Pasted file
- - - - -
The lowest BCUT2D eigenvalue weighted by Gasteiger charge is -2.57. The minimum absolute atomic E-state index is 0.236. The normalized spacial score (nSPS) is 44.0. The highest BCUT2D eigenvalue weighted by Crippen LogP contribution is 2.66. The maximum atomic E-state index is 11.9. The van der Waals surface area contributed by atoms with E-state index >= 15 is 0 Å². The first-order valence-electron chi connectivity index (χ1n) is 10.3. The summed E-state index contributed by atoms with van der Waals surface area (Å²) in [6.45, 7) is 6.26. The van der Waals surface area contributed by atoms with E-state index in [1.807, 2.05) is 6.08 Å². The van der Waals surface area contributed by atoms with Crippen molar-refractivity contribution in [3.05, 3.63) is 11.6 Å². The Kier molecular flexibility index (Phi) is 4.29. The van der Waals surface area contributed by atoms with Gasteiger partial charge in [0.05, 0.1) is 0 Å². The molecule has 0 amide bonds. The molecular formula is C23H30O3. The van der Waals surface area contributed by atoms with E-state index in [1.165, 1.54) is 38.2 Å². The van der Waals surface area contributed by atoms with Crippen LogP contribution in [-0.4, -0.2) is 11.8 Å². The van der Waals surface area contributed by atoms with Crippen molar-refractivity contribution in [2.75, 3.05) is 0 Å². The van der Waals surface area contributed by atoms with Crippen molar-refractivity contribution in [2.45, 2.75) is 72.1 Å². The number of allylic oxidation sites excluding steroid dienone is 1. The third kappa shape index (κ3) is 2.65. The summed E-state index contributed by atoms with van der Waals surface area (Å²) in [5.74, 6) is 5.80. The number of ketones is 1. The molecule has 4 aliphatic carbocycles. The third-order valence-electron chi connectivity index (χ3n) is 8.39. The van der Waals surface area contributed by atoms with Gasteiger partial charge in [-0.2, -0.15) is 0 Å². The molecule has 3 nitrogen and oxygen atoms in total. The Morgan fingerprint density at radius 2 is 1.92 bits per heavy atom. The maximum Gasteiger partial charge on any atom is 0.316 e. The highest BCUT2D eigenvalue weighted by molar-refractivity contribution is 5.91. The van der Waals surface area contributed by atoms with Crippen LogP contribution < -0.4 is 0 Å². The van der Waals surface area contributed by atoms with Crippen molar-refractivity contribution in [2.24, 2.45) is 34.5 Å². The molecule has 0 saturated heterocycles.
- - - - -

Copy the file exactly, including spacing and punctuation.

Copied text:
The lowest BCUT2D eigenvalue weighted by Gasteiger charge is -2.57. The minimum absolute atomic E-state index is 0.236. The normalized spacial score (nSPS) is 44.0. The highest BCUT2D eigenvalue weighted by Crippen LogP contribution is 2.66. The maximum atomic E-state index is 11.9. The van der Waals surface area contributed by atoms with E-state index >= 15 is 0 Å². The first-order valence-electron chi connectivity index (χ1n) is 10.3. The summed E-state index contributed by atoms with van der Waals surface area (Å²) in [6.45, 7) is 6.26. The van der Waals surface area contributed by atoms with E-state index in [1.807, 2.05) is 6.08 Å². The van der Waals surface area contributed by atoms with Crippen molar-refractivity contribution in [3.05, 3.63) is 11.6 Å². The Kier molecular flexibility index (Phi) is 4.29. The van der Waals surface area contributed by atoms with Gasteiger partial charge in [0.05, 0.1) is 0 Å². The molecule has 0 amide bonds. The molecular formula is C23H30O3. The van der Waals surface area contributed by atoms with E-state index in [1.165, 1.54) is 38.2 Å². The van der Waals surface area contributed by atoms with Crippen LogP contribution in [-0.4, -0.2) is 11.8 Å². The van der Waals surface area contributed by atoms with Crippen molar-refractivity contribution in [2.75, 3.05) is 0 Å². The van der Waals surface area contributed by atoms with Crippen molar-refractivity contribution in [2.45, 2.75) is 72.1 Å². The number of allylic oxidation sites excluding steroid dienone is 1. The third kappa shape index (κ3) is 2.65. The summed E-state index contributed by atoms with van der Waals surface area (Å²) in [5.74, 6) is 5.80. The number of ketones is 1. The molecule has 4 aliphatic carbocycles. The third-order valence-electron chi connectivity index (χ3n) is 8.39. The van der Waals surface area contributed by atoms with Gasteiger partial charge in [-0.2, -0.15) is 0 Å². The molecule has 3 nitrogen and oxygen atoms in total. The Morgan fingerprint density at radius 2 is 1.92 bits per heavy atom. The maximum Gasteiger partial charge on any atom is 0.316 e. The highest BCUT2D eigenvalue weighted by molar-refractivity contribution is 5.91. The van der Waals surface area contributed by atoms with Crippen LogP contribution < -0.4 is 0 Å². The van der Waals surface area contributed by atoms with Crippen molar-refractivity contribution in [2.24, 2.45) is 34.5 Å². The molecule has 0 saturated heterocycles.